Communications With Outside Counsel – It’s Not All Privileged!


by Abbey Moland

Moland_Abbey
amoland@mcgrathnorth.com
(402) 341-3070

A recent case out of the Eastern District of New York serves as a helpful reminder to employers that not all communications with outside counsel will remain privileged as part of future employment litigation. In Koumoulis, et al. v. Independent Financial Marketing Group, Inc. (E.D. NY November 1, 2013), four current and former employees sued the defendant employers alleging that they discriminated against them on the basis of religion, ancestry, disability, and age; subjected them to a hostile work environment; and, retaliated against them for their complaints of unlawful discrimination. The dispute concerned the plaintiffs’ demands for the production of documents listed by the defendants on their privilege log and withheld as being subject to the attorney-client privilege.

The plaintiffs argued certain categories of those documents were discoverable including those concerning employee complaints, investigations into those complaints, and communications related to the plaintiffs’ EEOC charges. Plaintiffs also alleged that the defendants had waived any attorney-client and/or work product privilege they may have had with respect to those communications with outside counsel by raising the affirmative defense of the adequacy of their own investigation to correct the alleged discriminatory behavior.

After a review of a portion of the disputed communications, the magistrate judge compelled the production of communications between the defendant employers and their outside counsel relating to the pre-litigation internal investigation of the Plaintiffs’ internal complaints of discrimination and retaliation. The court also compelled a deposition of defendants’ outside counsel relating to that investigation.

Interestingly enough, the court found that the outside attorney had provided human resources and business advice rather than confidential legal advice and consequently, the defendant employer was not entitled to claim attorney-client and/or attorney work-product privilege to certain communications with that attorney. The court’s decision centered on the role of outside counsel in that she had helped supervise and direct the internal investigations. Specifically, the attorney instructed the defendants’ HR personnel on what actions (including disciplinary actions) should be taken, when to take those actions, who should perform them and she also advised the defendants on what and how to document the investigation. The attorney also drafted written communications to employees responding to their complaints, and drafted scripts for the employers’ conversations with employees about their complaints.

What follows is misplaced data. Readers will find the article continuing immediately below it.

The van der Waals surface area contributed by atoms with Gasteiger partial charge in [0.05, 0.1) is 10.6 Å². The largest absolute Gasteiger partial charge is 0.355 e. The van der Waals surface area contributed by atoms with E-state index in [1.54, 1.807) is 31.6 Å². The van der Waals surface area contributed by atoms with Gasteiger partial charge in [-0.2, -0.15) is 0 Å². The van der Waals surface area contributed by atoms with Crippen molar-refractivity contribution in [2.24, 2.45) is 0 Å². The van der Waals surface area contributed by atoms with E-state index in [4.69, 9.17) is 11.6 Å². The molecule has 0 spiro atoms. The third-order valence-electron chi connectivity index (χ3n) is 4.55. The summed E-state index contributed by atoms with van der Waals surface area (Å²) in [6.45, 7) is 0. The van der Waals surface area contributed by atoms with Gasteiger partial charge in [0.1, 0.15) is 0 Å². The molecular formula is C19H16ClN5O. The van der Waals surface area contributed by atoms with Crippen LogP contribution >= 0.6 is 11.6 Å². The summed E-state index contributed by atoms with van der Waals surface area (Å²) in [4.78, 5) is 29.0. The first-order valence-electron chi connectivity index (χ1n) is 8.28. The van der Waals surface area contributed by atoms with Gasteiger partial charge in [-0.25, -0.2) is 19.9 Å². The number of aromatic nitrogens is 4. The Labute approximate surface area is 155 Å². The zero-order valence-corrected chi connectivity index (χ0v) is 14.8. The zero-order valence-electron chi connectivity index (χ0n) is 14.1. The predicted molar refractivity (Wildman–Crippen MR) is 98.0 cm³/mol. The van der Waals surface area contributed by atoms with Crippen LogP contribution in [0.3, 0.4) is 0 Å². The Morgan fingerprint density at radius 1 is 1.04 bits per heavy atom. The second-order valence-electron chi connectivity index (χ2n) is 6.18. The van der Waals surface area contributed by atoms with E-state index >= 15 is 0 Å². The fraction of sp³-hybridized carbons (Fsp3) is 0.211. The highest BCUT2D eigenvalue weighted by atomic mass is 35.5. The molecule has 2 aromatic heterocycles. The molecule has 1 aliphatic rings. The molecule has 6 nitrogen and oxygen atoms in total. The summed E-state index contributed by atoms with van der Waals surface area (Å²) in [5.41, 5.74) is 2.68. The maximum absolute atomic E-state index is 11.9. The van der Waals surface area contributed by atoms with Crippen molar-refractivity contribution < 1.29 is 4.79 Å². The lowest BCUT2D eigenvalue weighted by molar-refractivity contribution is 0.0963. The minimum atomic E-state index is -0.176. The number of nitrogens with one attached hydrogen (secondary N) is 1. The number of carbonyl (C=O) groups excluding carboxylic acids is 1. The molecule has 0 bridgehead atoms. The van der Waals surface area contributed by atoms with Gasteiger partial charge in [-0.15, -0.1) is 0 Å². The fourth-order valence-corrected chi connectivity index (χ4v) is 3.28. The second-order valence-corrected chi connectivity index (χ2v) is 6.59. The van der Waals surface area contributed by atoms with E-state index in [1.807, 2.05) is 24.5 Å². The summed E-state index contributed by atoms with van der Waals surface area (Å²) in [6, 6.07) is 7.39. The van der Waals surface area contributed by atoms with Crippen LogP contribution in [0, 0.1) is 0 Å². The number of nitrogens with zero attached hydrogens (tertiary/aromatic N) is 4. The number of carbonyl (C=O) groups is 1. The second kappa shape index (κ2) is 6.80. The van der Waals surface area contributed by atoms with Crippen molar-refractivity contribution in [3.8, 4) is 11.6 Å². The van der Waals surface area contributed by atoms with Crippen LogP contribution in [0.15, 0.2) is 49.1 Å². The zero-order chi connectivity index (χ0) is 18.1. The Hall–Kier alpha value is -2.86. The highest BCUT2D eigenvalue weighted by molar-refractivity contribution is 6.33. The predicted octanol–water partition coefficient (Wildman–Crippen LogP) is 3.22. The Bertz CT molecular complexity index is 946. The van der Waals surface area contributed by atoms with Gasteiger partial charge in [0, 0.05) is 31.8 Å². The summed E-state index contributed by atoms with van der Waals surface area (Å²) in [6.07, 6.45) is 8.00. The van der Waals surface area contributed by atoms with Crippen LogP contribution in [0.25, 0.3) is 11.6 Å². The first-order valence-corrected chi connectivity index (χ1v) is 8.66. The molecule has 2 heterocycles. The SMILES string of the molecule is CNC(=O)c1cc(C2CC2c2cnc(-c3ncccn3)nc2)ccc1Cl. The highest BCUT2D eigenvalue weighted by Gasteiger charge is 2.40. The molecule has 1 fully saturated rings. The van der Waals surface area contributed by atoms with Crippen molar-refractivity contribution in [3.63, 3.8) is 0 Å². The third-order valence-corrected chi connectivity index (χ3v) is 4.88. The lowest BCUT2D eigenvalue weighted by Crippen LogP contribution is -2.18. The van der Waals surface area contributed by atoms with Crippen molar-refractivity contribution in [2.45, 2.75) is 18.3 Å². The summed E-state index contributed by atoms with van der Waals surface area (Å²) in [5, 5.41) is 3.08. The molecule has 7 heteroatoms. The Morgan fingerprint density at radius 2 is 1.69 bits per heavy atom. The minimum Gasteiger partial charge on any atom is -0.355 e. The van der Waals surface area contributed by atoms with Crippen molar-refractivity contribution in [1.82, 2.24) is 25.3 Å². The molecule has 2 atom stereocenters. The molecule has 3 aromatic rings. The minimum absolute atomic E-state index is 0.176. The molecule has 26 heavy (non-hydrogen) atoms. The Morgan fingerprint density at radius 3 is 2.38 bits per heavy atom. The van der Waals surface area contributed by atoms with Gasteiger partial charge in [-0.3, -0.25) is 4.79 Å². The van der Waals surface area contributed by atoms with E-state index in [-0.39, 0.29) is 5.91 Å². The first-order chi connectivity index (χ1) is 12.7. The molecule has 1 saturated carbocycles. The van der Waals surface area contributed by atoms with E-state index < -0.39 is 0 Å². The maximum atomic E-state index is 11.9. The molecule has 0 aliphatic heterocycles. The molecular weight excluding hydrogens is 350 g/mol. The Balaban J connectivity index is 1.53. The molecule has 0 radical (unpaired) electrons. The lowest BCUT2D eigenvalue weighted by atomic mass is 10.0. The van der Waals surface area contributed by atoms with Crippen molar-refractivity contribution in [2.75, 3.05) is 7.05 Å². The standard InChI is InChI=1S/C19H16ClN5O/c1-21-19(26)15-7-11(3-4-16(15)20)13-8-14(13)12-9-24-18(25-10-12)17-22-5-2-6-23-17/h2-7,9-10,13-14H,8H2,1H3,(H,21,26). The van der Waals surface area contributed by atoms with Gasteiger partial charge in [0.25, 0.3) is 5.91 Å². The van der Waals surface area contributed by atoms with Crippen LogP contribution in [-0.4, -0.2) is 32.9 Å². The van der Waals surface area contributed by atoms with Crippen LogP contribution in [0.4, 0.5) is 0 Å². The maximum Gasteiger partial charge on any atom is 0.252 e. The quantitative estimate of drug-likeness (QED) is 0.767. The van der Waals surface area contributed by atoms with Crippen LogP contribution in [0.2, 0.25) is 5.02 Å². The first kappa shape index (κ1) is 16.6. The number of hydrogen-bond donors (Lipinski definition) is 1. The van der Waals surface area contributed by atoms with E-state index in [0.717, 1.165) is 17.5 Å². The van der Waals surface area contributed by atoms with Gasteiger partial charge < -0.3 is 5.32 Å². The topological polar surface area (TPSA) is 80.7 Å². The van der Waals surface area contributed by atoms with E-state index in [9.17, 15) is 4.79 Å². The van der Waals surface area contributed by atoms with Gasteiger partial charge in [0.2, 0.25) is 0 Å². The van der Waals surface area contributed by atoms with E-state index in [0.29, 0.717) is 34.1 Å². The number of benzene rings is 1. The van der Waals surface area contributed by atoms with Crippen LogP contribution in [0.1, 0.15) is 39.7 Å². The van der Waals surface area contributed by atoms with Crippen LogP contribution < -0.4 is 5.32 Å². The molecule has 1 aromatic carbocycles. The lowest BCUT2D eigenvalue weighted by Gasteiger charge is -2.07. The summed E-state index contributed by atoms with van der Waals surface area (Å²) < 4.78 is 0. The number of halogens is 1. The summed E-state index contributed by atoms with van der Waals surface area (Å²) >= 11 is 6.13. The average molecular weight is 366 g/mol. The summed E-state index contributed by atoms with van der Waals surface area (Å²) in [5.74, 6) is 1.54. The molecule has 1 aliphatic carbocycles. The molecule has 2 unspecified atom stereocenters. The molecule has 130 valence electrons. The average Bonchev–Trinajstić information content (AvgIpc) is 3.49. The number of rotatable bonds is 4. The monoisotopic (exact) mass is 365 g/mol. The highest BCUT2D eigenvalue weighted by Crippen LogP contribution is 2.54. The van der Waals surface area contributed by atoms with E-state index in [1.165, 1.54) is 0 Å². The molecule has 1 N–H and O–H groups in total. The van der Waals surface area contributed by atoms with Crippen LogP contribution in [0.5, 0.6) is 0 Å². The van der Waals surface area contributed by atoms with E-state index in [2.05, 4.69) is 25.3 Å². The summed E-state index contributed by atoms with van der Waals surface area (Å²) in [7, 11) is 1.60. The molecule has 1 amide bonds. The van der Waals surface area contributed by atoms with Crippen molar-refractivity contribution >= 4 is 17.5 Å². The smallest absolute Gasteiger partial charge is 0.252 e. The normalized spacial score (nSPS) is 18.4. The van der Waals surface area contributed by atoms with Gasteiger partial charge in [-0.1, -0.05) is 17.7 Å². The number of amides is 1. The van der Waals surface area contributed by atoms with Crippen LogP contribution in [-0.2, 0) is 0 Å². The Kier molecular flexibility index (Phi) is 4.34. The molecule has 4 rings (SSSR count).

The court noted that while it was difficult to distinguish business and legal advice, because the outside counsel’s advice rarely involved “the interpretation and application of legal principles to guide future conduct or to assess past conduct,” and did not explicitly consider future litigation, the status as an attorney did not transform what would otherwise be HR and business communications into legal communications. With respect to communications about plaintiffs’ pending EEOC charges, however, the court found that those should be deemed privileged and were protected from production because they contained counsel’s “mental impressions, conclusions, opinions or legal theories.”

The court’s rationale in Koumoulis, while questionable on legal grounds, serves as an important reminder that not all communications with outside counsel will remain privileged in future litigation, particularly if outside counsel is asked to provide direction on how to conduct an internal investigation that the employer may want to rely on as an affirmative defense in any later employment litigation.

In order to ensure that communications with outside counsel remain privileged, employers should make clear to outside counsel that they are seeking legal advice, not merely guidance on how to conduct essential human resources functions, and be explicit where legal advice is being sought in anticipation of potential ligation. Outside counsel has an obligation to cover that same issue.

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